WHO handed over the first-ever medical waste management to South Sudan’s Ministry of Health
To manage infectious and hazardous waste, WHO built a state-of-the-art medical waste management facility with a cutting-edge temperature incinerator at Juba Teaching Hospital to prioritize collecting, transporting, and treating infectious waste and sharps.
Managing medical waste effectively is paramount in preventing environmental and public health risks. Hazardous waste is a significant challenge, accounting for up to 20% of the total medical waste produced. Trained staff should manage hazardous waste with great care to avoid any harm. By prioritizing safe disposal practices, we can create a healthier and safer world for everyone.
"The waste management facility is a dream come true and is a huge boost to our efforts of ensuring that our environment is protected and public health risks resulting from medical waste are reduced through effective management,” said Honorable Yolanda Awel Deng Juac, Minister of Health, Republic of South Sudan " We thank our partner WHO and the Government of Canada for the support in establishing this facility, lets now work together to ensure it is sustained and properly managed to serve it purpose and also works to extend similar support to other parts of the country."
To ensure the safe disposal of waste, the facility has three rooms for waste segregation, a 150mm slab for the incinerator, two pits for sharp and organic waste, a water stand, a fuel tank, and a waste cleaning area to enable effective segregation and separation of hazardous waste. A perimeter fence chain link secures the entire area.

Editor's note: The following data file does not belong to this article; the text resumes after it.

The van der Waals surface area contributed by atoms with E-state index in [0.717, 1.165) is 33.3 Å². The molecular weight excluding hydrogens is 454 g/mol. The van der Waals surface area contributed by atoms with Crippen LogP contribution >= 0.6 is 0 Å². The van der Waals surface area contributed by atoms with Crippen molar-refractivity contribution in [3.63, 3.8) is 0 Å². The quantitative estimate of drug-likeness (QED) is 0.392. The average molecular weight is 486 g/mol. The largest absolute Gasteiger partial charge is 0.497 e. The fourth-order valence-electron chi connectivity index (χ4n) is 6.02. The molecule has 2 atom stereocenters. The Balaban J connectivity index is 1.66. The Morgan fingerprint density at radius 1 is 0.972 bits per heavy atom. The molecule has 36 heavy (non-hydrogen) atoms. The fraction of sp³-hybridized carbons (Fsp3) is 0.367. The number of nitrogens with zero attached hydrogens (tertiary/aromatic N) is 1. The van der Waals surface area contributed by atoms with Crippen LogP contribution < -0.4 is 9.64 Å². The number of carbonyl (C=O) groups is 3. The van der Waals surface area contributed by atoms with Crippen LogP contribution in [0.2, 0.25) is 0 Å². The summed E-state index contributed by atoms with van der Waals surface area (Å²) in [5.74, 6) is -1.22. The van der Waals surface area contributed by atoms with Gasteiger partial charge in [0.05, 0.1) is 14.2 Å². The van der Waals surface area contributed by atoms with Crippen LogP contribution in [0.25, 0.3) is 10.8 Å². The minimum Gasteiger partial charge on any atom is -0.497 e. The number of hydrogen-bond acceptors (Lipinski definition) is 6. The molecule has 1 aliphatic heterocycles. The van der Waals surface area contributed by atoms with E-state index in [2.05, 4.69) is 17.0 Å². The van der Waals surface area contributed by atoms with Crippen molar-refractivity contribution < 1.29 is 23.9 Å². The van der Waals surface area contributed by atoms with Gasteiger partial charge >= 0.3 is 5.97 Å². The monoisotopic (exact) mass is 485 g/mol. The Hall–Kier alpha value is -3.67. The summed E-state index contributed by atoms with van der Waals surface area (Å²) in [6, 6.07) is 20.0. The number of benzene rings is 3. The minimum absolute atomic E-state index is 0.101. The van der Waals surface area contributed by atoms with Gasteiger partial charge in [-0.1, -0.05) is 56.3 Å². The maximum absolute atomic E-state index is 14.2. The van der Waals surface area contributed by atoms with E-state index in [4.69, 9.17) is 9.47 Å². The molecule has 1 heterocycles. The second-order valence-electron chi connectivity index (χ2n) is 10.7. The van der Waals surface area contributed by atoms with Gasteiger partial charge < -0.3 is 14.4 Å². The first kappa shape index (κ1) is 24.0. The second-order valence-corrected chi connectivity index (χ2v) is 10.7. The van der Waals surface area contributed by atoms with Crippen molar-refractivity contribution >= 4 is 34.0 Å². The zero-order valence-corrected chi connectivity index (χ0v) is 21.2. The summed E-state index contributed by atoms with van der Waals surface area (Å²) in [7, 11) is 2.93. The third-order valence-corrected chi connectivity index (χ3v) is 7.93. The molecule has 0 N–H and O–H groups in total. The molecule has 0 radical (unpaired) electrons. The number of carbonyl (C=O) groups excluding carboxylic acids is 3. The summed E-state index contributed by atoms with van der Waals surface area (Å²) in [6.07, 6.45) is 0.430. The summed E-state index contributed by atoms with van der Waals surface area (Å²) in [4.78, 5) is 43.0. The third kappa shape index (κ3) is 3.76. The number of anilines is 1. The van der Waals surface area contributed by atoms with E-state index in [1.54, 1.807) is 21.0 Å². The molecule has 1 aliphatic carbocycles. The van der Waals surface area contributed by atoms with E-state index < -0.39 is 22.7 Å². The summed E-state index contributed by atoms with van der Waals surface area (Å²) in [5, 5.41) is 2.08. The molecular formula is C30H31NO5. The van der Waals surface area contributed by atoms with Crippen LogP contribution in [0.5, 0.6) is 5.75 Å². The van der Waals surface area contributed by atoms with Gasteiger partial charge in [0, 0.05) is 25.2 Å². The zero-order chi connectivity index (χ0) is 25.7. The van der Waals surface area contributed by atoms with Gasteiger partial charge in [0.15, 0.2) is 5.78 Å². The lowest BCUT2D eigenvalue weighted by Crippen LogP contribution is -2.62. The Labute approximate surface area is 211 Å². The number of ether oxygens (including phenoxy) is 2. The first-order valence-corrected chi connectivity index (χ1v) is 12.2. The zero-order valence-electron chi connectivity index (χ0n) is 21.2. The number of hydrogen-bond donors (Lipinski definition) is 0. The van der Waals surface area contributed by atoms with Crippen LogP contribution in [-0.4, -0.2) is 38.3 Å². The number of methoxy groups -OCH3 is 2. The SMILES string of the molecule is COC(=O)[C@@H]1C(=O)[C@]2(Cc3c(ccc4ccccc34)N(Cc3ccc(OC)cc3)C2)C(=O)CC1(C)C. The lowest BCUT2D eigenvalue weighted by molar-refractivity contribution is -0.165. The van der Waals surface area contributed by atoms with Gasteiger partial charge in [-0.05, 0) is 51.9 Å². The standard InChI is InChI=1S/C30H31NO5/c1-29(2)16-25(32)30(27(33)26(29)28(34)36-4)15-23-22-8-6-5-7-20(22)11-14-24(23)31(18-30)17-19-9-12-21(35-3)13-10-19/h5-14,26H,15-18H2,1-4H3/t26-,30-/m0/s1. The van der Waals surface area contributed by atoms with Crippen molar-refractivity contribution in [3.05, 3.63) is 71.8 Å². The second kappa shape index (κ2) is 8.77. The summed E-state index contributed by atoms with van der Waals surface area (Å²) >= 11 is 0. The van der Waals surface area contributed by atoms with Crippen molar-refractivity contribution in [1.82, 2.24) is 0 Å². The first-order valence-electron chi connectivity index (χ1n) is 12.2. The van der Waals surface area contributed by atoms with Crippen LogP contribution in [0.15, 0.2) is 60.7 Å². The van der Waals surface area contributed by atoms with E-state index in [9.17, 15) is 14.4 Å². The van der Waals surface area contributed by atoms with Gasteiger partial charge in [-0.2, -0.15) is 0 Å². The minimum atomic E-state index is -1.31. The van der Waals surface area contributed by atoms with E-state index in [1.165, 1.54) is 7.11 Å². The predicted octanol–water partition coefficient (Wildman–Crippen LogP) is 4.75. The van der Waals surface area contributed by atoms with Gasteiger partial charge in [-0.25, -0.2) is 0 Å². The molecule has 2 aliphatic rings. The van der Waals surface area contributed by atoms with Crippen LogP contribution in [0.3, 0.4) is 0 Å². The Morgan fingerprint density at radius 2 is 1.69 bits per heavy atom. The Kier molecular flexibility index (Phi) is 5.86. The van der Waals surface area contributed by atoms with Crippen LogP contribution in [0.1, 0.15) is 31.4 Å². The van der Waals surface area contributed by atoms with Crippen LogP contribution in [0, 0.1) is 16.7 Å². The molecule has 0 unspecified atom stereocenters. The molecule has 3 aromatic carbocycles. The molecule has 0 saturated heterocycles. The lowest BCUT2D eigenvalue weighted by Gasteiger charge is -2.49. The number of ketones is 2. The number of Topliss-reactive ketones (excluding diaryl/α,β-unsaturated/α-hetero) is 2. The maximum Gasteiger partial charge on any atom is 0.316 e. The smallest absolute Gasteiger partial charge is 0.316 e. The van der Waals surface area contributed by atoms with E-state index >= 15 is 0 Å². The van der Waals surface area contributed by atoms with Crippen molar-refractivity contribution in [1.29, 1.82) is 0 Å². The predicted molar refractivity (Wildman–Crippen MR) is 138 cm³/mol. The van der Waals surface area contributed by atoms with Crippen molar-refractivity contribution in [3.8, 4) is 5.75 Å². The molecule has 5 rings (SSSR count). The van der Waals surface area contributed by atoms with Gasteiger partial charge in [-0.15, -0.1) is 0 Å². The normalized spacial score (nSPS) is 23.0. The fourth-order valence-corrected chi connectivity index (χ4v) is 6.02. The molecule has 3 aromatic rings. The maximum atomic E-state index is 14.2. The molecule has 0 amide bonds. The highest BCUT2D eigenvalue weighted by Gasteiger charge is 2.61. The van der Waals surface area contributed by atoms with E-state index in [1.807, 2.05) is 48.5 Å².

As healthcare in South Sudan continues to advance, proper waste management is becoming increasingly critical. The significant amount of solid waste produced by healthcare facilities requires safe and appropriate disposal. Therefore, the implementation of a strategic approach to Medical Waste Management is crucial.
"By prioritizing the proper handling of infectious waste and sharps and providing comprehensive training to staff in waste management practices, we can pave the way for a safer and healthier future for all,” said Dr Fabian Ndenzako, WHO Representative a.i. for South Sudan. Thanks to the Canadian Government's support, effective implementation of waste management practices can ensure that our environment, healthcare, and community remain protected from the dangers of improper waste disposal.
WHO is committed to collaborating with all stakeholders under the leadership of the Government at all levels to implement priority health interventions in the country.
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